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Splitting BHT for Variable TARGET Representations

IP.com Disclosure Number: IPCOM000060035D
Original Publication Date: 1986-Feb-01
Included in the Prior Art Database: 2005-Mar-08
Document File: 2 page(s) / 14K

Publishing Venue

IBM

Related People

Liu, L: AUTHOR [+2]

Abstract

A Branch History Table (BHT) has been used as a powerful mechanism in predicting the outcomes of conditional branches in high performance processors. Normally, a BHT is implemented as a set-associative array in which each entry consists of a pair and other necessary status information. At a "valid" BHT entry the SOURCE and/or TARGET addresses (e.g., by cutting off a few high-order bits in the halfword addresses). Even with such better address representations, the TARGET addresses in a BHT still typically require on the order of 24 bits to represent. In a practical workload it is well-known that taken branches do not usually go too far (forward or backward) from the branch instructions themselves. A new mechanism for more efficient representation of BHT addresses based on this observation is set forth below.

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Splitting BHT for Variable TARGET Representations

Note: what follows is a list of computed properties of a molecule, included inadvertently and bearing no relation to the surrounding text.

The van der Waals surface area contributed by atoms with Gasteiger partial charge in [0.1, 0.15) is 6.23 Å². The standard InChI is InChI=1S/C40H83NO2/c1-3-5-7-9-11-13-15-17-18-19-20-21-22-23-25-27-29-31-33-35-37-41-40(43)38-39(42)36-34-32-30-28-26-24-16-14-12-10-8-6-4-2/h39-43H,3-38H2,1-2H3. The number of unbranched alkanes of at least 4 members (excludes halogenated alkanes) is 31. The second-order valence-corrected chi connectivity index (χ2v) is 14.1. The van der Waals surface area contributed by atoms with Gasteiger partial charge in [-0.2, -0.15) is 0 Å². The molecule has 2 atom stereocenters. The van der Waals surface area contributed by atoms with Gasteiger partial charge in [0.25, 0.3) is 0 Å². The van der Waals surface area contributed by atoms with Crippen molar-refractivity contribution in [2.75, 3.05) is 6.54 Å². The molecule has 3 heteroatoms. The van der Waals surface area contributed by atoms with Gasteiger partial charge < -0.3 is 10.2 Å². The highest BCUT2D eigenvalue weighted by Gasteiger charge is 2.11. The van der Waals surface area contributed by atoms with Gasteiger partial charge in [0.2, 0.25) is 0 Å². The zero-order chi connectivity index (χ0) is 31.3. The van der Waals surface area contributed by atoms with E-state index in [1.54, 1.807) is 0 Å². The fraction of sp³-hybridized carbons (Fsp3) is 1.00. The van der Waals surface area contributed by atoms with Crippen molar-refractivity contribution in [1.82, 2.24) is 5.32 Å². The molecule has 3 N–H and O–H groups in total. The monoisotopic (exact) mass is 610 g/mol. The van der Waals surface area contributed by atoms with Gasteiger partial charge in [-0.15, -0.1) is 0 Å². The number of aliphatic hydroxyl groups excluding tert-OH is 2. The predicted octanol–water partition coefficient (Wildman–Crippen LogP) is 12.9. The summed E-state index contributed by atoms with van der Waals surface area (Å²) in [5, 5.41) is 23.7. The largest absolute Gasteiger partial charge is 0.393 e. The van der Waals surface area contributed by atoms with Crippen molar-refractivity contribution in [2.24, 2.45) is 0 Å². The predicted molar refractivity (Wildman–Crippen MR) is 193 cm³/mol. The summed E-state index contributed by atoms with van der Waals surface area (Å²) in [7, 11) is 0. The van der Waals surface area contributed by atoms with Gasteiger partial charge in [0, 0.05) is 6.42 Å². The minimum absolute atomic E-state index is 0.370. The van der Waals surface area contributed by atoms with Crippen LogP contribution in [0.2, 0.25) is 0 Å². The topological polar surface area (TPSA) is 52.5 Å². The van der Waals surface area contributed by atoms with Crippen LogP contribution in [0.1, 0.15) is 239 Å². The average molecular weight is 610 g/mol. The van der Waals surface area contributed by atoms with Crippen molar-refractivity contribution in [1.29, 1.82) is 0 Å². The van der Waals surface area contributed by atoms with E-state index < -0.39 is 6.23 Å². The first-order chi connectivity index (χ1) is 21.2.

A Branch History Table (BHT) has been used as a powerful mechanism in predicting the outcomes of conditional branches in high performance processors. Normally, a BHT is implemented as a set-associative array in which each entry consists of a pair <SOURCE, TARGET> and other necessary status information. At a "valid" BHT entry the SOURCE and/or TARGET addresses (e.g., by cutting off a few high-order bits in the halfword addresses). Even with such better address representations, the TARGET addresses in a BHT still typically require on the order of 24 bits to represent. In a practical workload it is well-known that taken branches do not usually go too far (forward or backward) from the branch instructions themselves. A new mechanism for more efficient representation of BHT addresses based on this observation is set forth below. An organization is proposed in which the BHT is split into two parts, called an A-Table and a B- Table. The B-Table is organized similar to the conventional BHTs. The A-Table is also similarly structured, except that the TARGET fields are much shorter. A valid TARGET field in the A-Table contains the "branch halfword distance", which is the address distance (counted by halfword units) between the branch instruction and the target. In order to facilitate the description, a postulation of certain design parameter values is set forth. Consider an A-Table and a B-Table with 700 and 324 entries, respectively. Each of these two tables consists of a number of hash classes, with 4 entries in each class manipulated by certain least recently used (LRU) algorithms (just like the usual BHT replacement organizations). These two tables are "disjoint" on the SOURCE columns. For a branch address that is to be predicted upon both tables, the tables are searched in parallel for a match against SOURCE fields. The TARGET fields in the A- Table are implemented with 7 bits each, which represents an integer between - 16 and 111. A taken branch executed is said to be a "long" branch if the branch halfword distance is beyond t...